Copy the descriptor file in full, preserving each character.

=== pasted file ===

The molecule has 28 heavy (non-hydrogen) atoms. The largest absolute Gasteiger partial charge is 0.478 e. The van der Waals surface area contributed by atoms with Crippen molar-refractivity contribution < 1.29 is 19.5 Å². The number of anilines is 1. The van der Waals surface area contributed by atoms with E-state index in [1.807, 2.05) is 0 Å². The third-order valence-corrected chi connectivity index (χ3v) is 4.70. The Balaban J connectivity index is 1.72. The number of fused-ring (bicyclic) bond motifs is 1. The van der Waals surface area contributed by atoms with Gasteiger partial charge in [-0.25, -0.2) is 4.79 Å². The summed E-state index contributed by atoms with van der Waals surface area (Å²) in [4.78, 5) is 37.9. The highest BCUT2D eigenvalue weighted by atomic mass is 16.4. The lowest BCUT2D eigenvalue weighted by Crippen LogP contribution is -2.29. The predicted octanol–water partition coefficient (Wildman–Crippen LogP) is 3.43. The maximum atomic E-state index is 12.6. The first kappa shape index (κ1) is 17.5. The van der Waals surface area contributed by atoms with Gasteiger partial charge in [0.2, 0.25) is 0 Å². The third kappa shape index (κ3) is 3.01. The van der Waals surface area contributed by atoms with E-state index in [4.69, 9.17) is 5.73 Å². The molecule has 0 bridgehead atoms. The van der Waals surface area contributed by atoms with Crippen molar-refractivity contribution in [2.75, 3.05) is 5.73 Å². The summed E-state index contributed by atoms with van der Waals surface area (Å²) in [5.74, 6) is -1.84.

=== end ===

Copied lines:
The molecule has 28 heavy (non-hydrogen) atoms. The largest absolute Gasteiger partial charge is 0.478 e. The van der Waals surface area contributed by atoms with Crippen molar-refractivity contribution < 1.29 is 19.5 Å². The number of anilines is 1. The van der Waals surface area contributed by atoms with E-state index in [1.807, 2.05) is 0 Å². The third-order valence-corrected chi connectivity index (χ3v) is 4.70. The Balaban J connectivity index is 1.72. The number of fused-ring (bicyclic) bond motifs is 1. The van der Waals surface area contributed by atoms with Gasteiger partial charge in [-0.25, -0.2) is 4.79 Å². The summed E-state index contributed by atoms with van der Waals surface area (Å²) in [4.78, 5) is 37.9. The highest BCUT2D eigenvalue weighted by atomic mass is 16.4. The lowest BCUT2D eigenvalue weighted by Crippen LogP contribution is -2.29. The predicted octanol–water partition coefficient (Wildman–Crippen LogP) is 3.43. The maximum atomic E-state index is 12.6. The first kappa shape index (κ1) is 17.5. The van der Waals surface area contributed by atoms with Gasteiger partial charge in [0.2, 0.25) is 0 Å². The third kappa shape index (κ3) is 3.01. The van der Waals surface area contributed by atoms with E-state index in [4.69, 9.17) is 5.73 Å². The molecule has 0 bridgehead atoms. The van der Waals surface area contributed by atoms with Crippen molar-refractivity contribution in [2.75, 3.05) is 5.73 Å². The summed E-state index contributed by atoms with van der Waals surface area (Å²) in [5.74, 6) is -1.84.